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Contrary to the short wave bands, offering global coverage, the practicable communication distances at the higher amateur frequency bands, above 30 MHz, are, because of the earths curvature, limited to approximately 50-100 kilometres under normal or standard propagation conditions. Above average propagation conditions or other natural phenomena, like Meteor Showers, Aurora or Sporadic E-layer reflection, might increase the range of communication on these higher frequencies occasionally up to thousands of kilometres. Although a challenge for the real DX-hunter, these occasional propagation phenomena are not suitable for day-to-day use. In their endeavour to explore and where possible to extend the bounds of possibilities, Radio Amateurs have developed and use various methods to enable medium to long range communication using the higher frequency bands. Among these methods are:

Terrestrial Repeaters;


Satellite Communication


Moon Bounce.

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In its most simple form, a repeater is a one-channel transmitter retransmitting all the signals received by a receiver connected to it. Usually these repeaters are installed on high locations, such as mountains, high buildings or telecommunication towers. In many countries with a dense amateur population (like The Netherlands) a great number of repeaters are operating in the most popular VHF and UHF bands, offering Radio Amateurs with hand portable and mobile equipment extended coverage mainly limited by the height of the repeater antennae.

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Since the achievable communication range is limited by antenna height and the earths curvature, the next logical step is to install such a repeater at an even higher location: in space onboard an artificial satellite orbiting the earth.


The feasibility of this was demonstrated on the 4th of October 1957, when the Soviet Union successfully launched Sputnik I. The world's first artificial satellite was about the size of a basketball, weighed only 183 pounds, and took about 98 minutes to orbit the Earth on its elliptical path. That launch ushered in new political, military, technological, and scientific developments. While the Sputnik launch was a single event, it marked the start of the space age.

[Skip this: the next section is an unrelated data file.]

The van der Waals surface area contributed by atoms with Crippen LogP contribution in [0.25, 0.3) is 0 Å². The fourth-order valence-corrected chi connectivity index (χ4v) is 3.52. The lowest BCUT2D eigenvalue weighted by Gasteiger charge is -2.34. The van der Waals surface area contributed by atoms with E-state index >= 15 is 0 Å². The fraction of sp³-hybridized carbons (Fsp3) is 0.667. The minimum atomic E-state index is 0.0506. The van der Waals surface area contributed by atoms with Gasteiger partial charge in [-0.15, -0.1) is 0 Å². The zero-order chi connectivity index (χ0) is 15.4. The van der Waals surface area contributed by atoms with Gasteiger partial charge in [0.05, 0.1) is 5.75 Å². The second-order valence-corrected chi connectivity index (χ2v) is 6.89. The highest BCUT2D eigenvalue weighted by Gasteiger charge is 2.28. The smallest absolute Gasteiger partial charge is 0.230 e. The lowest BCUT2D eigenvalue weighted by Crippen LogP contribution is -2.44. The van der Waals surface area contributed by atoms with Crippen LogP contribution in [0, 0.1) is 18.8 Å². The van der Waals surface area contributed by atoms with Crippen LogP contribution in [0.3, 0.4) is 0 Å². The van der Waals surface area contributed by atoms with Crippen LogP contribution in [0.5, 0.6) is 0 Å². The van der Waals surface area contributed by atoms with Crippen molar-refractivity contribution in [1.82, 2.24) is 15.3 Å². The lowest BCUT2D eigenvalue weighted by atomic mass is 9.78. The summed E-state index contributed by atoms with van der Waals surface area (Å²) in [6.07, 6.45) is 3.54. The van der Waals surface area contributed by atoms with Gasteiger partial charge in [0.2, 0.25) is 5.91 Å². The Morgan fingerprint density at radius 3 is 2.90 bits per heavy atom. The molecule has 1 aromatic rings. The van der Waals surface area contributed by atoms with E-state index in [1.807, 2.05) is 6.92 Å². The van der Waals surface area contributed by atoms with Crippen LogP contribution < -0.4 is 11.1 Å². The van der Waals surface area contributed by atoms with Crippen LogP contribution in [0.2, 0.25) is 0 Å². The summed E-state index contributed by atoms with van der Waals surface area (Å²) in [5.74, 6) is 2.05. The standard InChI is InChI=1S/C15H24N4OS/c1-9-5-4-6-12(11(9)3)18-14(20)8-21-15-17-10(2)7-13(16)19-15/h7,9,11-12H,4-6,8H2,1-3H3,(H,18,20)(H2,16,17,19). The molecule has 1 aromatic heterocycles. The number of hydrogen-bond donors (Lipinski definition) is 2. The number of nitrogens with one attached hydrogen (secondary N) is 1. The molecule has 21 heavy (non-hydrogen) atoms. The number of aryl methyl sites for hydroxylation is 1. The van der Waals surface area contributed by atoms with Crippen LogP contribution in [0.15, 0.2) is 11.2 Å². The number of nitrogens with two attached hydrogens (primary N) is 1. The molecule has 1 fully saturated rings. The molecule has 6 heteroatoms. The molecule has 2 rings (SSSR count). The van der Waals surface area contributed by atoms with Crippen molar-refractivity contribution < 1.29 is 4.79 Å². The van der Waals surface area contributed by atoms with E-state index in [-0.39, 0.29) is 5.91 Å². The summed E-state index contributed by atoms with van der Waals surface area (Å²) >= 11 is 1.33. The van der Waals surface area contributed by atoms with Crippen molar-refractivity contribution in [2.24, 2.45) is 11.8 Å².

Right from the beginning, the Amateur Radio society kept up with the developments in space technology, initially only passively by monitoring the radio signals of the first spacecrafts brought into orbit, soon followed by taking an active part in designing and building satellites for use by Radio Amateurs. The radio beacon of Sputnik-1 was monitored by thousands of radio enthusiasts around the world.

Listen to a historical recording of the Sputnik-1 beacon on 20.007 MHz made by Roy Welch, W0SL (at that time W5SLL) on the 7th of October, 1956.

The first amateur satellite, OSCAR-1 was launched December 12, 1961 by a Thor Agena B launcher as piggyback with Discover 36, a USAF satellite. OSCAR-1 was the first of the phase I satellites. A group of Californian enthusiasts formed Project OSCAR (Orbiting Satellite Carrying Amateur Radio) and persuaded the United States Air Force to replace ballast on the Agena upper stage with the 4.5 kg OSCAR-1 package. The 140 mW transmitter on board discharged its batteries after three weeks. 570 Amateurs in 28 countries reported receiving its simple "HI-HI" morse code signals on the VHF 2 meter band (144.983 MHz) until January 1, 1962. Listen to the OSCAR-1 beacon as recorded by W0SL on the 14th of December, 1961 The speed of the HI-HI message was controlled by a temperature sensor inside the spacecraft. OSCAR-1 re- entered the atmosphere January 31, 1962 after 312 revolutions.